The city of Columbus secured an emergency court order to vacate and shut down a Hilltop property that served for years as the headquarters of a ruthless drug trafficking ring, Columbus City Attorney Zach Klein announced Thursday.
The premises were used for the “commission, staging, and planning of felonious activity,” including supplying large amounts of heroin and cocaine to various drug houses located throughout the city’s west side, according to court documents.
Klein’s office filed a request for an ex parte temporary restraining order in the Franklin County Environmental Court to board up 102 Midland Ave., which is located near two elementary schools and the J. Ashburn Youth Center.
In a surprise raid Thursday, the Columbus Division of Police’s Investigative/Tactical Unit enforced the judge’s order, evacuating the premises and confiscating illicit contraband.
“This was a dangerous drug operation that was infesting the west side with crack cocaine, heroin, and other heavy narcotics,” said Klein said.
“We’re thankful and grateful that the brave members of the Columbus police were able to successfully and safely enforce the board-up order and shut this place down without incident today.”
Columbus police began investigating illegal activity associated with 102 Midland Ave in 2017, according to the city’s complaint.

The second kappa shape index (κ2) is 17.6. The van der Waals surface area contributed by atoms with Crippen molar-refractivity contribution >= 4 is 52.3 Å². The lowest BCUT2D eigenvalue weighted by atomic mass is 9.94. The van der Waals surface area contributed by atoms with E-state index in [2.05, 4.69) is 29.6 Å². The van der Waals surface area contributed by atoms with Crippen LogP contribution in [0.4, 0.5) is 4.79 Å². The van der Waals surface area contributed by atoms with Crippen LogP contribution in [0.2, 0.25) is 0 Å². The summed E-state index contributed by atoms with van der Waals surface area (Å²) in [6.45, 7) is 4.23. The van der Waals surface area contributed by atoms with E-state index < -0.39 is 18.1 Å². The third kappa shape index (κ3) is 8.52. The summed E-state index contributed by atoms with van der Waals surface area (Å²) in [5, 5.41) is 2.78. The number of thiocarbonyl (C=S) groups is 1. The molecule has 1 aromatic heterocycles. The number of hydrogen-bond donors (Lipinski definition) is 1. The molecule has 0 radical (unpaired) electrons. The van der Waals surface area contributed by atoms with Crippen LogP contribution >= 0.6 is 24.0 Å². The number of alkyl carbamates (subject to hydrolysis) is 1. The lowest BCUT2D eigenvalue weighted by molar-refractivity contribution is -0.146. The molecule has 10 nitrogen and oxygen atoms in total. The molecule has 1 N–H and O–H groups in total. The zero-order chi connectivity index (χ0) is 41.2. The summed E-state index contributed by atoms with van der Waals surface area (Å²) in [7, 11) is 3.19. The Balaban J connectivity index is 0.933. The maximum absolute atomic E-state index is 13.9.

Detectives conducting surveillance gathered evidence that the premises were being used as a “drug distribution center” and a hub to manage approximately five Hilltop area “trap houses” at any given time, officials said.
The standard practice of the drug operation consisted of supplying each drug location with a “pack” of narcotics that included precisely 15 grams of crack cocaine and 15 grams of heroin.
Once the pack was sold, another would be provided.
Based on this system, authorities estimated that daily sales equaled up to $7,200 per day at these trap houses.
Known felons associated with the operation included individuals and gang members previously convicted on criminal charges ranging from attempted murder, aggravated burglary, and felonious assault to drug trafficking, illegally carrying a concealed weapon, and domestic violence.
Last month, on Jan. 30th, officers responded to the premises after three shooting suspects barricaded themselves inside.
The incident resulted in what authorities described as a “large scale SWAT standoff” that eventually required police to use a BearCat to breach the residence.
Less than a month later, the drug operation was back in business — police officials obtained evidence of crack cocaine and methamphetamine being sold out of the premises just last week, on Fe. 18 and 19t.
The premises remain boarded up, pending a hearing for preliminary and permanent injunctive relief to be held at 9 a.m. on Friday, March 8.
State law allows the judge to order the property to stay shut down for up to one year.